This morning on the Today Show, there was a story called “How teens are hiding photos, more with ‘ghost apps’ — and what to do about it.” This is a growing topic within the online safety community due to ability of children to hide apps from their parents. After the article was posted, it was interesting to read the many different comments. They were everything from “take your kids phone away” to “its not the devices, its the parents”. At Online Kid Cop, our aim is not to evaluate parental skills, only to educate parents about the dangers and teach basic prevention tips.
Before we get into the specifics of ghost apps, lets first discuss what they are. Ghost apps are ones that are either hidden from the main screen of a device or is disguised as a useful app with hidden features. One of the more recent ones to hit the iPhone market is Calculator%. While appearing to be a calculator, it is actually a photo storage app that hides pictures from the normal camera roll along with allowing the user to take pictures within the app. To an unsuspecting parent, monitoring their child’s device, it would appear as just an innocent calculator. Here are two ways to help prevent Ghost Apps from appearing on your child’s iPhone.
The first prevention method is to enable restrictions that prevents your child from loading any new apps without your permission. Be enabling this feature, your child must have you “unlock the app store for them”. We cover this in our segment on User Controls.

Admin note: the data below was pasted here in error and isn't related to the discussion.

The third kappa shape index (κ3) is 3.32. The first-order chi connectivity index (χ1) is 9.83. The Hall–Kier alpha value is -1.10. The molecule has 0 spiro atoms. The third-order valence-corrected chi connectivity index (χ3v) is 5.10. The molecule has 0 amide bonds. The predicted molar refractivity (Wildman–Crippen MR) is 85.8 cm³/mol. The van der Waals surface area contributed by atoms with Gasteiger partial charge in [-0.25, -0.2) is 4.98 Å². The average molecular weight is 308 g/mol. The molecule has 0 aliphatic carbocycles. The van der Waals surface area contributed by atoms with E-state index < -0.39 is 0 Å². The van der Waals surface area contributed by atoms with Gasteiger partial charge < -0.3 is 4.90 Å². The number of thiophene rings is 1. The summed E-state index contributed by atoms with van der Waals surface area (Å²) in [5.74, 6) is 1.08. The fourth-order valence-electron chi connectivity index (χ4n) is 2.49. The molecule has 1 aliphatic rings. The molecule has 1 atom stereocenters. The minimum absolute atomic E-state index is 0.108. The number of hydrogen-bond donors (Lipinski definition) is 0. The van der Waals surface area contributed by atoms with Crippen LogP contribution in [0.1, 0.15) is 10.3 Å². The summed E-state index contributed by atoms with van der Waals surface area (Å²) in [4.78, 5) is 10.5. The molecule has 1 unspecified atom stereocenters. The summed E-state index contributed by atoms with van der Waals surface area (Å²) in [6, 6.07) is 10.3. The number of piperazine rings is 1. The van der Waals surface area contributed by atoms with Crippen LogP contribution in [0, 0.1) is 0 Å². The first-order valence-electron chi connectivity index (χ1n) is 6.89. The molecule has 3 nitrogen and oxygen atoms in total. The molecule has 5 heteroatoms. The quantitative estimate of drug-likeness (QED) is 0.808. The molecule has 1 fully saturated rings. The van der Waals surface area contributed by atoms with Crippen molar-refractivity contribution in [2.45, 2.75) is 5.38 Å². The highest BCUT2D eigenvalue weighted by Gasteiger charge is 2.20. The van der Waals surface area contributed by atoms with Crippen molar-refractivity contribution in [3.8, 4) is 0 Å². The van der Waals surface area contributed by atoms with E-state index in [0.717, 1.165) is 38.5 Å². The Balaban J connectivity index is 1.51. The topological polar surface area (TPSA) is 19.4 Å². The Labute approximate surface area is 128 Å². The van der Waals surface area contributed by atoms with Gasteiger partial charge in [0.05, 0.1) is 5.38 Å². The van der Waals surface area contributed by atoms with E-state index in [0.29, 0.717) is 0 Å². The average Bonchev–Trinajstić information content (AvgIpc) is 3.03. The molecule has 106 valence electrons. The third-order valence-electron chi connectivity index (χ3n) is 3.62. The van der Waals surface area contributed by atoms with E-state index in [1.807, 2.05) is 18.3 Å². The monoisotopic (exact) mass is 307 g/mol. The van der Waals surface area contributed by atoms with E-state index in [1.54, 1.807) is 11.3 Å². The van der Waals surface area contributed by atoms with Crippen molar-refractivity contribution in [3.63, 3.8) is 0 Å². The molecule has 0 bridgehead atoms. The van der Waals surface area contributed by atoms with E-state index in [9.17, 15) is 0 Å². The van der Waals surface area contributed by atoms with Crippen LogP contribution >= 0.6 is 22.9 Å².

The second way to detect if your child has loaded ghost apps on their iPhone is to look at the Privacy section under the settings module. For example, Calculator% needs access to the camera to be able to take pictures. Due to this, you can look under the camera section in privacy to see what apps have permission to use it. If the apps don’t look familiar or a use can be shown, they are most likely ghost apps. Please keep in mind that many legitimate apps require/ask permission for access to contacts, location, camera, etc for their basic function. An example is Weather apps. While it might look concerning that they need access to the phones location, it is actually useful when trying to find out local weather. We have included a picture below of the steps needed to look at what apps are requiring access to what parts of the phone below. For Android users, please search YouTube for similar videos/suggestions.